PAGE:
Enigma 665: Occupational hazard - From New Scientist #1820, 9th May 1992 [link] Alan, Brian and Charles have surnames Adams, Brown and Collins (not necessarily respectively) and occupations...
Saturday, November 25, 2006
A drawn copy of The Empress from the Shining Tribe Tarot by Rachel Pollack
The Shining Tribe Tarot (amazon.co.uk)
The Shining Tribe Tarot (amazon.com)
Whilst I drew this copy (I did it on its side so as not to be copying it as a symbol but seeing its shapes) I recalled one of the things that had upset my early identity as an artist.
I used to draw pictures to send to my Gran. My sister, who is 6 years younger, would "copy" my pictures and my mother sent both off to Gran.
My mother mentioned to me that my sister's pictures were much better than mine, though according to my sister she never mentioned that to her; this ate away at me for years.
My mother was a frustrated artist - she'd been to art school and worked as an artist for a few years but found it hard to make enough money and moved into other work before she'd even met my father.
Today as I copied someone else's art (Rachel Pollack's, the artist and tarot interpreter who invented the Shining Tribe Tarot) I realised that my sister had an advantage in copying my work that I'd not thought of before in this context - I'd been drawing from my imagination but she was doing a still life.
I've often preferred the marks I make when working from life (still or not) but am drawn over and over to work with the stuff of my imagination. And as I drew I was annoyed with my mother for not having seen this aspect of the situation and mentioned it as a reason for my sister's pictures being better than mine. (Now I doubt she'd thought of it at all - she just thought it was my sister's young naive style that was so endearing and of course that was true too.)
In the past I have experimented with redrawing my own work once sketched in a search for these marks. But it didn't work - though I will try again.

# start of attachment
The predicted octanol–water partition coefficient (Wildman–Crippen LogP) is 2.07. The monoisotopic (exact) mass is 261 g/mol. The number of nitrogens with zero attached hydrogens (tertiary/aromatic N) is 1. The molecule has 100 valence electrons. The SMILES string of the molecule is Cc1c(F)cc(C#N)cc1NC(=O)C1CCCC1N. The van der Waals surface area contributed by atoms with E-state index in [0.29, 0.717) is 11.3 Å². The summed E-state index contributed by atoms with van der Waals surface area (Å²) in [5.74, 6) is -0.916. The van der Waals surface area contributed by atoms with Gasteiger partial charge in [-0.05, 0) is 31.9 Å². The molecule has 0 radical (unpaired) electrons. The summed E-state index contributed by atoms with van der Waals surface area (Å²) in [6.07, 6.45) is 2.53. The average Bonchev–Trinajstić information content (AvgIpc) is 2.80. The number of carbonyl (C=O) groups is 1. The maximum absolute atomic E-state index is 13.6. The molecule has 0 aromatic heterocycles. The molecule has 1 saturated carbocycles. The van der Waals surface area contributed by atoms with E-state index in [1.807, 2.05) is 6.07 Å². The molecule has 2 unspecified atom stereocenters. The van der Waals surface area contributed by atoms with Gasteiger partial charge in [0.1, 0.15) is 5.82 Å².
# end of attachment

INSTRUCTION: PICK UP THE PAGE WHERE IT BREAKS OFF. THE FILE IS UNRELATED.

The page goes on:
However it has worked for me in this copy of someone else's work. I much prefer my version (shown here) to the image on the card! This deck is my favourite ever set of cards so this is not meant as disrespect to them. Its to do with making my own marks and expressing myself in this image drawn from our ancestor's art.
Having drawn the card at "random" from the pack to draw it on paper I thought, after copying it and thinking of all this about my sister and my mother, that I should also check what the book says about The Empress.
As with all the cards in this pack the images are drawn from old artifacts and images. This one is based on a Romanian vase painting from over 4,500 years ago. The Mountains on either side of her are meant to be seen as wings and then she becomes a "Winged Artemis", which sounds like another angel reference to me, this time well outside Christianity.
The Empress represents the concept of Mother, and the star above her is that of Daughter. The mythical Demeter and her daughter Persephone are mentioned, and in reference to Persephone's separation from her mother and the outcome of the myth, this card also symbolises the need for separation from our parents before we can "return" to them in some sense.
Since my mother died a few years ago its her memory that I'm making peace with. My mother and the rest of my female line.
I rather like this way of working with the tarot.
This is tonight's moon that was positioned well for me to take with a tripod without leaving the warmth of the house.
According to MoonDock the moon is nearly 5 days through its cycle; daughter stage.
And I've just noticed I was warbling along on a similar theme this time last year about my mother's influence on me as an artist. And what's more the picture that inspired that posting shows a little mouse playing drums to which a stalk of wheat is dancing.
Wheat is one of Demeter's symbols.
Posted by Caroline at 11/25/2006 07:42:00 pm